ZAHN: And welcome back to the Blair House here in Washington D.C. I continue my interview with the president of Egypt, Hosni Mubarak.

Welcome back, sir.

Let's continue to talk about the Middle East. You have publicly declared that a Palestinian state basically be called for in advance of its borders being determined. If that happens, can you guarantee there will be no more suicide bombings?

MUBARAK: Look, nobody can guarantee there will be no suicide bombings until there is two states living beside each other. According to the statement given by the president, having two states is the best guarantee to stop suicide bombing. But in the present situation, you cannot guarantee. Neither the Palestinian nor the Israelis would be able to put an end to that, unless they (UNINTELLIGIBLE) give hope to the people. This will help at least advising the people not to create much more violence in there.

ZAHN: Is there ever any justification for an 18-year-old a 19- year-old, a 30-year-old strapping explosives to themselves and blowing themselves up to kill innocent civilians in the process?

MUBARAK: Look, we are against killing innocent civilians. By all means. we are against that, if it's on the Israeli side or on the Palestinian side. But look, why are they doing this? We should see the course. The course is that the people are desperate from the present situation. They cannot find. They cannot work. They cannot live. They cannot find medicine. They cannot send their school to children, so the people, they are desperate, (UNINTELLIGIBLE), which is being graduate from the American university at 25 years old. I don't remember its name. Suicide bomb -- 25 years of what (ph)?

ZAHN: So on one hand, you're condemning suicide bombings, but you're saying you understand why you think they happen?

MUBARAK: I tell you, we have to cure the cause, which needs the people to make suicide bombs. We have to find the cause, and deal with the cause so as to avoid and put an end to the suicide bombing.

ZAHN: There are many people out there who believe that maybe Egypt should be playing a role in...

MUBARAK: Should be what?

ZAHN: Playing a role in creating a more moderate framework, where economic deprivation would not go on. I mean, to what extent do you think moderate Arab states could get involved in helping restore the economy, that the Palestinians are living with?

MUBARAK: I think the Congress is expected to convene that should be -- form a group to work for the economy and for the Palestinians. And we have to start with the building (ph) infrastructure being destroyed. I think all of the countries in the whole world should participate in that.

ZAHN: As you know the...

MUBARAK: Not only the Arab countries. The international community participate, because this area is sensitive to all of us, to the European, to the American.

ZAHN: The Egyptian press is sometimes, is filled with anti- Semitic and anti-Israeli statements, and I wanted to share with our audience something that appeared in an Egyptian newspaper, "Al Ah Rah." And the quote was, "The Jews and the Israeli intelligence agency Moussad are behind the vicious attack on the United States."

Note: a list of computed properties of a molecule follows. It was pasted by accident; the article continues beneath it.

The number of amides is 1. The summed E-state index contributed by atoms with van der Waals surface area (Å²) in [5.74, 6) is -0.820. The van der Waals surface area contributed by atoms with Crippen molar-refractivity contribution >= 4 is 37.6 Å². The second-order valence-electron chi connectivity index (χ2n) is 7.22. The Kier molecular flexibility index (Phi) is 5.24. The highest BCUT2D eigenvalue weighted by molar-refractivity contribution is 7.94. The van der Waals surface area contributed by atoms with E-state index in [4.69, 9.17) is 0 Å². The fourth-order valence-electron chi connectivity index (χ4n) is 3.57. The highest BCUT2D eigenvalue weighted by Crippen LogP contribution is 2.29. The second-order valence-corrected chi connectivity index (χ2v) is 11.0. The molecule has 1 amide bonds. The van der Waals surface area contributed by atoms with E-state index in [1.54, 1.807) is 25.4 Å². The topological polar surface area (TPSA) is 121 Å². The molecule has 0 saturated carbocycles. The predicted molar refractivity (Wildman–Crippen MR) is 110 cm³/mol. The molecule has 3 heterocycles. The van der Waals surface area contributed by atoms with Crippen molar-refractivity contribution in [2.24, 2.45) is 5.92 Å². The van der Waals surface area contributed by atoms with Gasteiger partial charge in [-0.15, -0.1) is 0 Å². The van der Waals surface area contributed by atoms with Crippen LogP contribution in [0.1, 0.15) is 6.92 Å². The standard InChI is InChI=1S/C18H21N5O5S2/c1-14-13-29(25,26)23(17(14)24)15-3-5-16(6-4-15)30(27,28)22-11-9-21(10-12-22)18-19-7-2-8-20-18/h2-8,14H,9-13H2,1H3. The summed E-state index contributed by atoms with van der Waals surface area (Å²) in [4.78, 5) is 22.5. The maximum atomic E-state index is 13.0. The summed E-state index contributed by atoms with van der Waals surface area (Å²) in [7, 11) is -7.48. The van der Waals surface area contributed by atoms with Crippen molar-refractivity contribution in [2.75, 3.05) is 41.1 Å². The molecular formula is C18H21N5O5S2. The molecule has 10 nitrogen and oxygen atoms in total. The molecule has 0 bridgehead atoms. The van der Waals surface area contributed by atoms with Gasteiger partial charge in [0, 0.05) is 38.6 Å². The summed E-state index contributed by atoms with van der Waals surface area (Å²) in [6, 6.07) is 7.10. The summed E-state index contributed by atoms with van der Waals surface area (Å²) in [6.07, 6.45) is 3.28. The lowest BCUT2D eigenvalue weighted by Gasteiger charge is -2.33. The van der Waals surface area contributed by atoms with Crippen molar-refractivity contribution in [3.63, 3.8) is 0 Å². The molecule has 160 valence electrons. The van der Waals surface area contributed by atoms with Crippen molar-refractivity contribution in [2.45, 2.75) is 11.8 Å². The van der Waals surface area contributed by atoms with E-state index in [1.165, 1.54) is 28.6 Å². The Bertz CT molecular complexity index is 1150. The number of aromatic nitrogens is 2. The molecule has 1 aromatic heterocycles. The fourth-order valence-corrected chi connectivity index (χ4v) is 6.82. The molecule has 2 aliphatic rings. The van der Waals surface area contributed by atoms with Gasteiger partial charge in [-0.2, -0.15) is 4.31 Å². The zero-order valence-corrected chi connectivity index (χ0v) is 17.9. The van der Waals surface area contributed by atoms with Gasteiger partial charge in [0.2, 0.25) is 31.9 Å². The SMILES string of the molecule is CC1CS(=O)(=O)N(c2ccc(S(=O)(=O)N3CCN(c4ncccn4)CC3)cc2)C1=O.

Mr. President, your government appoints the heads of the three most popular newspapers. You also own newspaper printing companies. Why doesn't -- why don't you stop this?

MUBARAK: Look, it's a free press first of all. We cannot put restrictions on the press. It would not be accepted. They could go to the court. But mind you, this anti-Semitic, as you say, we are against it. We made tremendous effort toward that, but at the same time, you have to look at what the Israelis say in their newspaper. Leaders, religious leaders, other leaders, they insult Islam and the way Islam is behaving. That's why the media in our country reply in them, so they have to stop that also. And the criticism of the -- about Semitics, it depends on the rate of violence and the rate of terror in the occupied territory.

So there are so many elements for that, but we are against concerning Semitics (ph).

ZAHN: Could your government be doing more to stop these kind of anti-Israeli slurs?

MUBARAK: Look,I think the government they should do more not to allow the feeling of the people, Muslims in Egypt and everywhere, anti-Semitism, as you say, it is not only in Egypt. It is everywhere. It is in Europe, everywhere, and this is related to the rate of violence, the rate of killing and destruction in Israel. When this rate goes down, you could feel it in the media, even anywhere, that's slowing down.

ZAHN: In closing this morning, let's talk about Yasser Arafat. Could he be doing more to stop the violence? He maintains he has no control Islamic Jihad, the Al Aqsa Brigades and the other militant Islamic groups. Is that true?

MUBARAK: Look, Arafat is now sitting in Ramallah in the very place limited (UNINTELLIGIBLE). They cannot go from one place to another. How could he control this kind of violence? To control it 100 percent is impossible. To control it in the atmosphere, he's living in, he has no control. He has no police, no intelligence, nothing to use against these people. If he want to send somebody from Ramallah to other place, which may take by car 10-15 minutes, everyone could come to checkpoints, therefore, another check (ph) or another one (ph). How do we ask him to control that?

ZAHN: There are people who believe, though, that he has more control over the Palestinian Authority than he cares to admit.

MUBARAK: Look, in every act of violence takes place immediately, you expect that Arafat is responsible. Whether he's responsible or not, the statement comes is Arafat is responsible. We know the situation. For the last explosion, they made Arafat responsible, although we know that (UNINTELLIGIBLE) no ending is complete.

ZAHN: We wish you good luck with your meetings with the president this weekend. Do you intend to eat any Texas barbecue while you're in town?

MUBARAK: I don't know.

ZAHN: You don't know what in store for you. Thank you again for you time. It's an honor to spend this much time with you this morning on AMERICAN MORNING.